Tuesday, May 29, 2012

Great Expectations

A perk of our skyline view is front row seats to most of Singapore's fireworks.  Last week's Army Open House did not disappoint; we had a show for at least five nights.  On Monday night, after the festivities had ended, B3 insisted that there would be fireworks.  He resisted bedtime and left his room six or seven times to ask if it was yet time for fireworks.  Finally, He went to bed as we promised to call him if we saw anything outside our window.

Evidently, he didn't believe us.
Instead, he propped up on his Big Penguin, played with trucks, opened the curtain, and waited. 

He didn't miss anything!

Saturday, May 26, 2012

Army Day

The Singapore Army is having its Open House this weekend, so we decided to go check it out.  The event is held in the Formula One pits, which we can see from our windows, and we've been watching them set up for a while now.  In fact, we've enjoyed the practice parachute runs, helicopter fly bys and fire works trials.  Gotta love a country that practices fireworks shows right outside of our window. We've seen them three times this week, and there's another tomorrow night.

When we first got there, we went straight for the landing vehicle rides, only to discover that B3 was way too short to participate. The boys went off to explore helicopters while the girls waited in line, but a little black rain cloud soon suspended the rides.  Too bad! 

Our morning was off to a dud of a start, but the Kids' Area remedied that quickly. There was a bounce house,

and face painting.  Army camo, of course!

These soldiers were more than happy to pose with our crew (friends joined us for our Army Adventure).  In fact, we were very impressed with all of the men in camo that we encountered.  They were polite, friendly, helpful, and always smiling.  It seems they've taken a page from the Disney Public Relations book too; everyone had stickers, tattoos, pins, badges or magnets to pass out.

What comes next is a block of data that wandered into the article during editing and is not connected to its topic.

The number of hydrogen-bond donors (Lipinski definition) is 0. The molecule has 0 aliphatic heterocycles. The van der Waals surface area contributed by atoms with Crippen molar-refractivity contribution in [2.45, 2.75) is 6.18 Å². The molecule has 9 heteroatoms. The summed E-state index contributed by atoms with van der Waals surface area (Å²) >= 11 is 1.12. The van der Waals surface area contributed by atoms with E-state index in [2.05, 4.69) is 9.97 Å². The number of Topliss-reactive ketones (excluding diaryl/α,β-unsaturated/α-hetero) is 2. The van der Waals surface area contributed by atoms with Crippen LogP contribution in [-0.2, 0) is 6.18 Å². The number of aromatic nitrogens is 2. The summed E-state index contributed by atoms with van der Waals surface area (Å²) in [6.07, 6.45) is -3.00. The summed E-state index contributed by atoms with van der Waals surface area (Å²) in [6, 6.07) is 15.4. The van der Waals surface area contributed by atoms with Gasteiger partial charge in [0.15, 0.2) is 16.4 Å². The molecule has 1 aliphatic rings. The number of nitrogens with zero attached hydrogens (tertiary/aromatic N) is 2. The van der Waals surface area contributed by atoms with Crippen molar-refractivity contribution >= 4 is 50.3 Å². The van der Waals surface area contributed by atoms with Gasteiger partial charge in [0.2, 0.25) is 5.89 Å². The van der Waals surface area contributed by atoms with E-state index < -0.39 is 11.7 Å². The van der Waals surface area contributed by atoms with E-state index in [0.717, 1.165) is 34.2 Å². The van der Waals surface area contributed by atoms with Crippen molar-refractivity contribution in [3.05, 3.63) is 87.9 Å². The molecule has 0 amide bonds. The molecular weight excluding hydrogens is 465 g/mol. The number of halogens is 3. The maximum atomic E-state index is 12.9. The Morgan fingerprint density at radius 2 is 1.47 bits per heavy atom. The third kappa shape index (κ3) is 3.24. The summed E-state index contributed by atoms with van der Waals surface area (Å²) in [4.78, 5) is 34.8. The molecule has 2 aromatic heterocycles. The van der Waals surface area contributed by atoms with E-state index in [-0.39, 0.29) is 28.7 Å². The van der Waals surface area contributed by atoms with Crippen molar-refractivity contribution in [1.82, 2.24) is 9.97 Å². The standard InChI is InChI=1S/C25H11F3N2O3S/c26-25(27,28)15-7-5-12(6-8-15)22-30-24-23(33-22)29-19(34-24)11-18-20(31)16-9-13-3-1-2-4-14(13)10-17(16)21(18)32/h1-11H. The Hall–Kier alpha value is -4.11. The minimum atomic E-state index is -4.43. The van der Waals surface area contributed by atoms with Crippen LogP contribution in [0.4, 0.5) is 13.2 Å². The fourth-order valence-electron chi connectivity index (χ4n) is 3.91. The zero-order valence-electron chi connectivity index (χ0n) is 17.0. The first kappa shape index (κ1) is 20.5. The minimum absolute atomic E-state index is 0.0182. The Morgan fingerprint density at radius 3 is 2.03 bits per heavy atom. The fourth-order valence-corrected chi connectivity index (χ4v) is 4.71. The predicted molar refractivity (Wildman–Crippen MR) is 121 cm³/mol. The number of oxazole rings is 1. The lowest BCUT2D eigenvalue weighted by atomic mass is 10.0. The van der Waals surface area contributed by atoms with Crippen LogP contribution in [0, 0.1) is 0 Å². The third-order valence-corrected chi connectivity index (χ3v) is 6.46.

The dads took a turn at target shooting; that's likely the only time while we're in Singapore that B2 will have a chance to do that.  There were helicopters, tanks, trucks, and all sorts of things to crawl in and out of.

We continued our morning adventure with some lunch. B3 enjoyed his favorite Singapore food:  satay. He's definitely his Father's son. He loves food on a stick!  He thinks that Popsicles should be a daily occurrence, and he would eat corn dogs just as often if allowed. 

 B2 and AK finished their day with a quick spin in an armoured personnel vehicle.  Again, B3 was too small to ride.  There's an excellent photo of B2 stylin' in a hairnet, and I'll add it if I can get a copy. 

It was a fun day out with the army. It was obvious that Singapore is very proud of their military, and we enjoyed seeing a little bit of their equipment. 

Thursday, May 24, 2012

Kindergarten Lessons

In just eleven days, the school year will be over.  I can't believe that we'll have a first grader in our house!  it's been a good year.  She's made lots of friends, she's been a munchkin, and she's learned that math is fun.  In fact, I just learned tonight that she thinks math is great, thanks to a discussion as we read Little Town on the Prairie.  I breathed a great sigh of relief when she said it, because we've had more than a few tears over addition this year. Addition?    We will survive the next twelve years of school, I'm sure, but I'm ready for the summer!

AK's school is an IB school, which means that all of the activities are centered around a theme, or a Unit of Inquiry.  Currently, our theme involves caring for our world.  It's been interesting to see how she brings home what she learns and applies it.  For instance, yelling, "AIR POLLUTION!!" as we walk past the smokers around the bus stop is not likely what her teacher had in mind, but she's gotten the message.  She's indignant when we see trash on the ground ("We don't litter, Mama!").  I've reached my limit of "art" that she's brought home from recyclable materials.  No matter what color you paint old tissue and juice boxes, it's still trash.  Down the chute it goes.  There is absolutely no room in our 1400 square feet for someone else's rubbish.